A drive around the Dysynni Valley

Dysynni Valley

Dysynni Valley

It was one of those glorious early spring days that don’t happen nearly often enough: the air was crisp but the sky was completely devoid of clouds, sparkling like a big blue gem overhead.

The weather couldn’t have been more perfect, so we decided to explore one of our favourite parts of Snowdonia – the Dysynni Valley.

The magic of that moment when Talyllyn Lake comes into view not long after you’ve turned off the main road at the Cross Foxes Inn just can’t be beaten. You’re hemmed in on both sides by mountains – including one of the most famous in Wales, Cadair Idris, of which it’s said that if you spend a night on its slopes you’ll descend as either a poet or a madman.

Llyn Cau

We didn’t have the right gear with us that day to walk up the mountain so we gave it a miss on this occasion, but we’ve been before and loved it – especially Llyn Cau, the lake which is supposed to be bottomless and home to a monster! That’s one of my favourite things about this area: there are so many fantastic folk tales that have endured for centuries. If you’re interested in that kind of thing, I highly recommend a series of children’s books (which are just as enjoyable for adults) called The Dark Is Rising Sequence, by Susan Cooper. Several of these books are set around the Dysynni Valley, and they draw heavily on local legends – particularly those connected with King Arthur.

Talyllyn Railway

But I digress! Back to the drive, and we were now skirting the lake and heading down the river valley towards Tywyn. We stopped in a layby and poured ourselves some tea from the flask, and the peace and quiet was interrupted by a wonderful sound – that of the whistle of a steam train. Travelling on the Talyllyn Railway is one of the nicest ways to see the countryside around these parts; when you’re not forced to concentrate on the road, you have all the time in the world to appreciate your surroundings. If you haven’t journeyed along this railway line before, promise yourself you’ll do so as soon as possible – it’s wonderful!

Onwards and upwards (or downwards to be precise) – back to driving, and we can see the sea shimmering in the distance. Cardigan Bay is glorious, whatever the weather – but today of course we’re blessed with sunshine and blue skies, and the sea has never looked more inviting.

Tywyn

Tywyn

Pulling into Tywyn we parked up and went for a little walk to stretch our legs. Down to the seafront first, to really appreciate that bracing sea air. On previous visits we’d been lucky enough to spot a pod of dolphins – but there was no sign of them today. We took a short walk around the town, pausing briefly at St Cadfan’s church and the wonderful old cinema, before heading back to the car and setting off on the next leg of our grand tour.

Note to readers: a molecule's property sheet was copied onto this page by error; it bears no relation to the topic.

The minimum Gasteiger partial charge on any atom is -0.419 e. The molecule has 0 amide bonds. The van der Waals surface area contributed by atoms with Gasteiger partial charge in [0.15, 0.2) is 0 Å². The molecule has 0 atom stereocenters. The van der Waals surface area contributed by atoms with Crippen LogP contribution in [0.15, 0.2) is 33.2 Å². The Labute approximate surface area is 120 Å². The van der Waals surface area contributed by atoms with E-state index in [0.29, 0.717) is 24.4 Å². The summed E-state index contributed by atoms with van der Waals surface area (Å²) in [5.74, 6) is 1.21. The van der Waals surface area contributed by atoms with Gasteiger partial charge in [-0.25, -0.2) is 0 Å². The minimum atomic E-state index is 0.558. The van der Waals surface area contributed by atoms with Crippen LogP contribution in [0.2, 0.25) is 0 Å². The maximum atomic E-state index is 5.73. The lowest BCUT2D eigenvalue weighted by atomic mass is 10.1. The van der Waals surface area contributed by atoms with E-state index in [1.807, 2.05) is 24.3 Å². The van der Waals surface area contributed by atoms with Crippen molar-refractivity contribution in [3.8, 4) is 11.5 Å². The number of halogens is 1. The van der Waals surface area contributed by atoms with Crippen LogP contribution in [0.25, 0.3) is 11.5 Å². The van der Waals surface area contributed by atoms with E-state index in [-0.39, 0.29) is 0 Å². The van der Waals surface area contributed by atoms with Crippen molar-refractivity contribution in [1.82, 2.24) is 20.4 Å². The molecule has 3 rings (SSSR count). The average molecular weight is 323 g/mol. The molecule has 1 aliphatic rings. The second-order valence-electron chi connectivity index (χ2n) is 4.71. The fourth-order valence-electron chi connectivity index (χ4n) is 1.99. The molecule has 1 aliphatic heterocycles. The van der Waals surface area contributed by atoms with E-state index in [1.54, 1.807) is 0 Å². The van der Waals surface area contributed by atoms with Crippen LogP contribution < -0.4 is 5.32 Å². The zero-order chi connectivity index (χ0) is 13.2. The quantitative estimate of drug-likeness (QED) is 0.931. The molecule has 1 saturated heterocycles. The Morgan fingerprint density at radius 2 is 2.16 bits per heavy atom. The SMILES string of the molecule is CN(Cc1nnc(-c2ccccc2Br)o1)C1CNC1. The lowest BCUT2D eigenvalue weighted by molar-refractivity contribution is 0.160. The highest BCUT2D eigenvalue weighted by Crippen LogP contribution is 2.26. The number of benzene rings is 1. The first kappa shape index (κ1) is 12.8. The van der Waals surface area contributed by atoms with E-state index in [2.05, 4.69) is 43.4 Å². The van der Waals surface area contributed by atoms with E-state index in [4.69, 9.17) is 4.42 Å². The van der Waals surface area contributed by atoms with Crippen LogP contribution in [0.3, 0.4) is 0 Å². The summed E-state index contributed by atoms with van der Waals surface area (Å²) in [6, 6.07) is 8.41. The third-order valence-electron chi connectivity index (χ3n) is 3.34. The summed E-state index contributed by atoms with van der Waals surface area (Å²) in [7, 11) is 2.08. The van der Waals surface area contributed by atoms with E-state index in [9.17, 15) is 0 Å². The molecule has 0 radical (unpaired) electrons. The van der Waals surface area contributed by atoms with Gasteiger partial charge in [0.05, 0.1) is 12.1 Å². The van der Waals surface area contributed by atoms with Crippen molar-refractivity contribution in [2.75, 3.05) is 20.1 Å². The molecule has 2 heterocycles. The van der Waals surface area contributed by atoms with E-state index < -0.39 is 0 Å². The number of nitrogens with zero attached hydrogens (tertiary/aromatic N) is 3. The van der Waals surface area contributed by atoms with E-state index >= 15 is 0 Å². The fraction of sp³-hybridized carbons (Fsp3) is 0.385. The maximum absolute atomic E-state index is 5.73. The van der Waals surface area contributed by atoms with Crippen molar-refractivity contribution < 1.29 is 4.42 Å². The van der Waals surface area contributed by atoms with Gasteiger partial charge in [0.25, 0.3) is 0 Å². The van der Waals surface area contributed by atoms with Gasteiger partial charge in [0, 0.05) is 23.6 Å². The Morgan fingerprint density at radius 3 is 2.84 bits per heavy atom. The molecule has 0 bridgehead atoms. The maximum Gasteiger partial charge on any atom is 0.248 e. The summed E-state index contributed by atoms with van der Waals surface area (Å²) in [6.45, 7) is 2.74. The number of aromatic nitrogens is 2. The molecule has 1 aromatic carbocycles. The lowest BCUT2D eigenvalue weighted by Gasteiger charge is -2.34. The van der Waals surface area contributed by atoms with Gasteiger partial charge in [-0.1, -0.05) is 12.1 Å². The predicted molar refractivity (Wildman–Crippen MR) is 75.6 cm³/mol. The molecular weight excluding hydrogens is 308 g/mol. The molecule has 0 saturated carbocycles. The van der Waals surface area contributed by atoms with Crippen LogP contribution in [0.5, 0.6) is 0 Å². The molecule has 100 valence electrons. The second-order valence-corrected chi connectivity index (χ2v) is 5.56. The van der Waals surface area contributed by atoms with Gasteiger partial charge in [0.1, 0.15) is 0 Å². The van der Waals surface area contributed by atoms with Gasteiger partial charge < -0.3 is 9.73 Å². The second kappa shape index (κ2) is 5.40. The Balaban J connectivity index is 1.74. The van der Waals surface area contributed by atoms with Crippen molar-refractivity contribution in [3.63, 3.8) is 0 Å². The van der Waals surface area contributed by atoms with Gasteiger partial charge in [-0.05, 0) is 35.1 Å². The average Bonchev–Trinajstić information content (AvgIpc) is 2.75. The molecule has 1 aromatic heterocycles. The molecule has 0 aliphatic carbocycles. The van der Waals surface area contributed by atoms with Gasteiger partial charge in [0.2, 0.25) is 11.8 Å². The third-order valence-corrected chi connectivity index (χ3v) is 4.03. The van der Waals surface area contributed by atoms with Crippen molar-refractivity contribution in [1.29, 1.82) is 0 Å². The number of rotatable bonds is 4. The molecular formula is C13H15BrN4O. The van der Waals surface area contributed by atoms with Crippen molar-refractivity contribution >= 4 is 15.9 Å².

Castell y Bere

Castell y Bere

We decided to pay a quick visit to one of our favourite local attractions, and turned back in roughly the direction we’d come but this time, instead of following the main road through the valley, we took some of the smaller roads toward the wonderful Castell Y Bere, the ruins of a medieval stronghold of the Princes of Gwynedd. Despite there not being a huge amount of the structure left, this has to be one of Wales’ most atmospheric castles – and yes, I know that’s a mighty claim considering just how many castles there are in this neck of the woods!

Although we weren’t adequately equipped for a walk up Cadair Idris, we were perfectly clothed for a walk up the craggy hillside toward the castle. It’s a bit of a walk but you’re well rewarded by the views once you’ve passed through the woods and reached the top.

Despite the castle being in ruins there’s enough remaining of the foundations and lower structure to give you a good idea of just how mighty this castle once was. With its far-reaching views of the countryside it’s in a great location for its original purpose of protecting Southern Snowdonia from invading forces.

Dolgellau

Dolgellau

Back to the car again and off we go – this time on the other side of the lake – and we’re heading back up through the pass towards Cross Foxes again. A left turn takes us onto the A470 in the direction of Dolgellau, so we decide to stop off in the town for a late lunch before heading back home.

 

Dolgellau is a really gorgeous place, partly due to its high concentration of listed buildings – about 200 of them, apparently! I’m not a lover of towns but if were planning to move to one, Dolgellau would be close to the top of the list of potentials.

Cycling at Coed y Brenin

Cycling at Coed y Brenin

After a delicious pub lunch we set off for a quick stroll around the shops before getting back into the car and driving home. We passed the woodlands of Coed y Brenin, the famous mountain biking centre – another great day out if you’re in the area and looking for things to do – and in no time at all we were home.

It was a wonderful day out and one that we’ll definitely enjoy again soon – but perhaps next time we’ll stop at the lake and take the train instead of the car, to fully appreciate just how beautiful the Dysynni Valley is.

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4 thoughts on “A drive around the Dysynni Valley

      • Yes, I do think of that when I am up round there ๐Ÿ™‚ I absolutely loved it when I first read the Grey King and found it was set somewhere so familiar to me! All you have to do is read it and you’re *there*.

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